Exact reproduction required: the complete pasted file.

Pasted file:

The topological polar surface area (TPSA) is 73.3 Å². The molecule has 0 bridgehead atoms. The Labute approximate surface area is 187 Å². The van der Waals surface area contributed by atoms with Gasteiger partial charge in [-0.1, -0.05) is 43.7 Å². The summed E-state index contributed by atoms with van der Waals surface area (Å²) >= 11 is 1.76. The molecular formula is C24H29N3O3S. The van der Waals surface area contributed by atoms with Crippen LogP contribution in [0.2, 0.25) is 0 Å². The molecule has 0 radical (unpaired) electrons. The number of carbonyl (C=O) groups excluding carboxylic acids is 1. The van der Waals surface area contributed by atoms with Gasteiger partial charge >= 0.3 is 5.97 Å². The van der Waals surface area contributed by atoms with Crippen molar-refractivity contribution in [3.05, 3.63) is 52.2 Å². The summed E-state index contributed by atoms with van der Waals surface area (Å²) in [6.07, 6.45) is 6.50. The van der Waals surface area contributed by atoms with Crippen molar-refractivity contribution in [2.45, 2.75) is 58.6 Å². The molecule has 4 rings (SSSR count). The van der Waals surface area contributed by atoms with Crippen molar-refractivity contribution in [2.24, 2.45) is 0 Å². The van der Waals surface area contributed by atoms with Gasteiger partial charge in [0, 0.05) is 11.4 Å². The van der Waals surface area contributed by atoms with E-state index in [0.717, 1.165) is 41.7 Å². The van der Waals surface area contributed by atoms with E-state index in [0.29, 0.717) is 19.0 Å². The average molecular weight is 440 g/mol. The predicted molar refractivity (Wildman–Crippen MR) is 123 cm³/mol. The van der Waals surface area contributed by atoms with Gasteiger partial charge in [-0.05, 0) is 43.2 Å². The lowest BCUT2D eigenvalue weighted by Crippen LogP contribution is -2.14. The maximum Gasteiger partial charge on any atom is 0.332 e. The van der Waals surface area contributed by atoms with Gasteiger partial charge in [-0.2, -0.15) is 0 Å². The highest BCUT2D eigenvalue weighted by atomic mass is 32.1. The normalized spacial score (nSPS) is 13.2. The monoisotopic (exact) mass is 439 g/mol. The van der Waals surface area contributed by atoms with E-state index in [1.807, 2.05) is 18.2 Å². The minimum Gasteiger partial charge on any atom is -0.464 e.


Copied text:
The topological polar surface area (TPSA) is 73.3 Å². The molecule has 0 bridgehead atoms. The Labute approximate surface area is 187 Å². The van der Waals surface area contributed by atoms with Gasteiger partial charge in [-0.1, -0.05) is 43.7 Å². The summed E-state index contributed by atoms with van der Waals surface area (Å²) >= 11 is 1.76. The molecular formula is C24H29N3O3S. The van der Waals surface area contributed by atoms with Crippen LogP contribution in [0.2, 0.25) is 0 Å². The molecule has 0 radical (unpaired) electrons. The number of carbonyl (C=O) groups excluding carboxylic acids is 1. The van der Waals surface area contributed by atoms with Gasteiger partial charge >= 0.3 is 5.97 Å². The van der Waals surface area contributed by atoms with Crippen molar-refractivity contribution in [3.05, 3.63) is 52.2 Å². The summed E-state index contributed by atoms with van der Waals surface area (Å²) in [6.07, 6.45) is 6.50. The van der Waals surface area contributed by atoms with Crippen molar-refractivity contribution in [2.45, 2.75) is 58.6 Å². The molecule has 4 rings (SSSR count). The van der Waals surface area contributed by atoms with Crippen molar-refractivity contribution in [2.24, 2.45) is 0 Å². The van der Waals surface area contributed by atoms with Gasteiger partial charge in [0, 0.05) is 11.4 Å². The van der Waals surface area contributed by atoms with E-state index in [0.717, 1.165) is 41.7 Å². The van der Waals surface area contributed by atoms with E-state index in [0.29, 0.717) is 19.0 Å². The average molecular weight is 440 g/mol. The predicted molar refractivity (Wildman–Crippen MR) is 123 cm³/mol. The van der Waals surface area contributed by atoms with Gasteiger partial charge in [-0.05, 0) is 43.2 Å². The lowest BCUT2D eigenvalue weighted by Crippen LogP contribution is -2.14. The maximum Gasteiger partial charge on any atom is 0.332 e. The van der Waals surface area contributed by atoms with Gasteiger partial charge in [-0.2, -0.15) is 0 Å². The highest BCUT2D eigenvalue weighted by atomic mass is 32.1. The normalized spacial score (nSPS) is 13.2. The monoisotopic (exact) mass is 439 g/mol. The van der Waals surface area contributed by atoms with E-state index in [1.807, 2.05) is 18.2 Å². The minimum Gasteiger partial charge on any atom is -0.464 e.